top of page

Three steps to support growth for any Enneagram type



Enneagram is one of the few tools for self-knowledge that sees the human holistically, as a whole being. Not only does it take into consideration the mental aspects of our experience, it also places equal value on our other two centers, the body and the heart. As we explore this knowledge we are not given the false hope that our spiritual development will happen quickly or take very little effort, instead we are empowered by an expanded sense of self-awareness and more freedom to act in greater harmony with our authentic self.

 

As the teachings contained within Enneagram guide us toward self-awareness rather than attempting to modify who we are, one question pervades; "If Enneagram does not suggest us to change, what is the path to becoming more?"

 

The answer to this question has been explored from many different perspectives but the essence can be condensed into three powerful steps. Before we consider these steps, it is important to remember that you are enough as you are, including not only the traits you appreciate about yourself, but also those that you deem to be negative. Life does not stand still and all of your traits, both positive and negative always have the potential to become more.

 

Inner change can be difficult or even impossible when we don't sense our experience in the present moment, so while contemplating the following questions it is very important to practice awareness and mindfulness, keeping you connected to the present and your deeply felt responses. Each question relates to one of the three centers, as you read them take time with each one to allow the answer to arise naturally and be completely assimilated by the part of you that it relates to. 

 

What do I think? (Mind) 

What do I sense?(Body) 

What do I feel? (Heart)

 

Even taking 5 minutes a day to contemplate each question can provide tremendous insight, especially following situations that stir up our emotions and cause us to feel disconnection from who we know we are. Once we are present and feel we have answered the above questions, we are ready for the next step:

 


In order to practice self-observation we first need knowledge that can give us separation from our identity. This is where Enneagram serves it‘s purpose. It allows us to know our type, all of the key elements that drive our personality and through self-observation to also see it all in action. 


This step is very important because lasting change does not come about as a result of our mental decision to be different, but rather through our understanding of what is truly happening in a moment. We are able to observe whether we acted in the way we wanted to or if it was a habitual protective response enacted without our conscious choice. The more we practice self-observation the better we become at it, as it allows us to naturally take a step back and ask ourselves; "Is this who I truly am? And is this truly how I really wanted to act?" This experience can bring a lot of new insights about what might have led us to act in one way or another. As this exploration can be quite revealing, remember to be very compassionate toward yourself and to use any support that is needed while doing this inner work.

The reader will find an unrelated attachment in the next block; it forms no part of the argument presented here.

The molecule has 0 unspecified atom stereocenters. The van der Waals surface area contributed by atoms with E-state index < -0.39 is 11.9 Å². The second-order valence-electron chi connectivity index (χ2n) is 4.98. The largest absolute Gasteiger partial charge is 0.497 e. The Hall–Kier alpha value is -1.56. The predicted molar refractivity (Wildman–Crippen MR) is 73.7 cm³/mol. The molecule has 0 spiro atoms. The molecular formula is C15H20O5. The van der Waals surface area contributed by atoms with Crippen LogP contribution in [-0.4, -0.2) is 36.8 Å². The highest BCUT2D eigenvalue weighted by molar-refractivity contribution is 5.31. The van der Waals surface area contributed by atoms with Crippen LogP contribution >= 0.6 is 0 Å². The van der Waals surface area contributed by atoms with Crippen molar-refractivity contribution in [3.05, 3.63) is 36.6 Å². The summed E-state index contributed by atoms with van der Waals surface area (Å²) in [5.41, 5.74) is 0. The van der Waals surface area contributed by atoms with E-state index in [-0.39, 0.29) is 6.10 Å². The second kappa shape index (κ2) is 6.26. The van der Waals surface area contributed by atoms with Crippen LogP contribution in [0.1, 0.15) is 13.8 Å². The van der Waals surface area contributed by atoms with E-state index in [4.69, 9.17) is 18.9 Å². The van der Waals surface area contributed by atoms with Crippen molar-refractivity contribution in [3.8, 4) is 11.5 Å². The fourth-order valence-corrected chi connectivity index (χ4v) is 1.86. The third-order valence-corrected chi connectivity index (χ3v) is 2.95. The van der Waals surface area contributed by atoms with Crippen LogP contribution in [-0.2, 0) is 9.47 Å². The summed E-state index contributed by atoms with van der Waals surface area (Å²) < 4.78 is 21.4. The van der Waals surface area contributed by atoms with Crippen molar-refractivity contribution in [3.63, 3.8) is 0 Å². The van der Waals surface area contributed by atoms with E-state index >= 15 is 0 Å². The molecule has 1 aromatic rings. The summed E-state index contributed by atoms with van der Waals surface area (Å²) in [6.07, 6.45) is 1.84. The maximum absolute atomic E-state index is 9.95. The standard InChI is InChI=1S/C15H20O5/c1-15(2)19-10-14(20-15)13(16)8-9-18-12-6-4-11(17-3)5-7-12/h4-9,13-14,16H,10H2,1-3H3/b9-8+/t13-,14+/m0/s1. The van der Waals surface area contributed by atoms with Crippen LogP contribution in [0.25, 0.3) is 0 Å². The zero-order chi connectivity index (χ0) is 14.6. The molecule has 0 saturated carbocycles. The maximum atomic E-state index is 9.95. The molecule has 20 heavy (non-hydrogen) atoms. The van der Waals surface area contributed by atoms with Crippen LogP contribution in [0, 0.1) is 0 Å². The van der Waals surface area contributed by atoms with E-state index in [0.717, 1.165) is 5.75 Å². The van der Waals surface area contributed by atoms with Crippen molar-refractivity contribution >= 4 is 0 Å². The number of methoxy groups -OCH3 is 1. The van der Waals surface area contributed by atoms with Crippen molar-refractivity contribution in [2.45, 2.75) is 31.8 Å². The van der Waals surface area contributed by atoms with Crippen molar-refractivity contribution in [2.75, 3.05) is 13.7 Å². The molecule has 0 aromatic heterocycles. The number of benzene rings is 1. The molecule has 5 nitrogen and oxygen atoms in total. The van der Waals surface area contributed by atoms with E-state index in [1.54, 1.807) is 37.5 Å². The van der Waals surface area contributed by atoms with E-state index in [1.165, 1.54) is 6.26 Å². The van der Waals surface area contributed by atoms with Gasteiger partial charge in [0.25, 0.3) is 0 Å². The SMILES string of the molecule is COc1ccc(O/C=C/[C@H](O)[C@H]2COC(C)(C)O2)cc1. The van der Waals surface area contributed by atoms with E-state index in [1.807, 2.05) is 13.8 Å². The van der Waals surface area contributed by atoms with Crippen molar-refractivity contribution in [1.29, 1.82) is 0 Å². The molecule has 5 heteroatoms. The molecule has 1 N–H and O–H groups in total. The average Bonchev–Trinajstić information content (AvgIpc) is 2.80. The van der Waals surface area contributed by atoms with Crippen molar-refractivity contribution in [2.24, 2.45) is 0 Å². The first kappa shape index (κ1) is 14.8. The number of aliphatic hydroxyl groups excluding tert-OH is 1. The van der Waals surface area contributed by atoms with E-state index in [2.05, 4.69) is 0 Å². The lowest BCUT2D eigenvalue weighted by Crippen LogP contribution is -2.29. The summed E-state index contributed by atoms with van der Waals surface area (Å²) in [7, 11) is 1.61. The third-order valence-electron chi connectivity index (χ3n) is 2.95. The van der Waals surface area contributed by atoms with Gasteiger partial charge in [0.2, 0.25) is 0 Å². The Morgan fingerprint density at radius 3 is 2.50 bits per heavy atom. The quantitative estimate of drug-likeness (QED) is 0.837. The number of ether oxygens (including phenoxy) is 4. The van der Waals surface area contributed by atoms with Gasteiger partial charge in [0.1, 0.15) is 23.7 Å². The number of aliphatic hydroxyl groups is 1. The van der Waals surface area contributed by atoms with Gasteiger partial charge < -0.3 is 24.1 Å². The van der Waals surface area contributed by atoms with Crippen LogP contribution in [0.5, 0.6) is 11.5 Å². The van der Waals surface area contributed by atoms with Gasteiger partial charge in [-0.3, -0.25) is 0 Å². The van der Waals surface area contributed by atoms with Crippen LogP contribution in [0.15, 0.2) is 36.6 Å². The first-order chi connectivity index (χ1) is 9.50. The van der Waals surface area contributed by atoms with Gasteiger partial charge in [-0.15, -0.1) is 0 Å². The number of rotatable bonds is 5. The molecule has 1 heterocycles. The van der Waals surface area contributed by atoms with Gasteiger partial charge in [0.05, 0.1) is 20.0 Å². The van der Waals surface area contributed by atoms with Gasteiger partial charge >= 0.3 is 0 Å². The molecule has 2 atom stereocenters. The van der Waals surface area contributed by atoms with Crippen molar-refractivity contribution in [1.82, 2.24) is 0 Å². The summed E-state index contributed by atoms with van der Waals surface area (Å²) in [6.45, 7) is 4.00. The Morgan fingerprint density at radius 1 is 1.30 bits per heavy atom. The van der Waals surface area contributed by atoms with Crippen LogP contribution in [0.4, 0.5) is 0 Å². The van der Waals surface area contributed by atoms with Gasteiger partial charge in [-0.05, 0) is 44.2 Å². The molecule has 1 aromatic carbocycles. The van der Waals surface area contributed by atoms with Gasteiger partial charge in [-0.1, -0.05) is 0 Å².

If we allow ourselves to stay with the practice of self-observation we might begin to notice a new strength arising. As familiar situations occur that previously promoted responses from us that we no longer wish to practice, we feel that strength supporting us, putting us in a new position to practice step number three: 

What this simply means is not taking an action that you normally would. It sounds very simple, however not taking action and responding in the habitual way can sometimes feel like the potentional destruction of your identity. This can manifest as fear of losing something or even feelings arising of not being able to survive. If, for example, you are an Enneagram type two and you recently began to notice that you are giving too much of yourself and regularly find yourself exhausted, you might choose not to give so readily when asked. For some types this change would be simple, but for a type two it is a big undertaking as their whole life is built on being available for others in some form. 


Each type has their own version of the above. Some sensitive areas that, when inaction is applied, can awaken many new and possibly uncomfortable feelings. With this in mind it is important for you to use all of the support that you need, allowing it to help you through this transformation and to assimilate the benefit of your inner work. 

 

The practice of inaction puts us on a new path, expanding our self-awareness. We begin to see who we really are, and equally importantly, who we are not. We find ourselves setting a new direction, where we can not act in the old, practiced way but at the same time the new way has not yet emerged. This calls for us to be sensitive and supportive toward ourselves as it is just a matter of time before we begin to experience new behaviour arising, replacing our old habitual ways. 


This new way of acting feels connecting and familiar, requiring little or no effort as it occurs naturally. It comes about without being forced and can be a healing experience, allowing the release of ideas of who we think we need to be which only ever served to prevent us from experiencing who we really are.

 

We do not have to face such big periods of change alone and the help and support available to us can take many forms. We can speak to a professional, seek out support groups or even apply any tools such as books, teachings and methods.

0 comments

Comments


More resources you might find valuable

bottom of page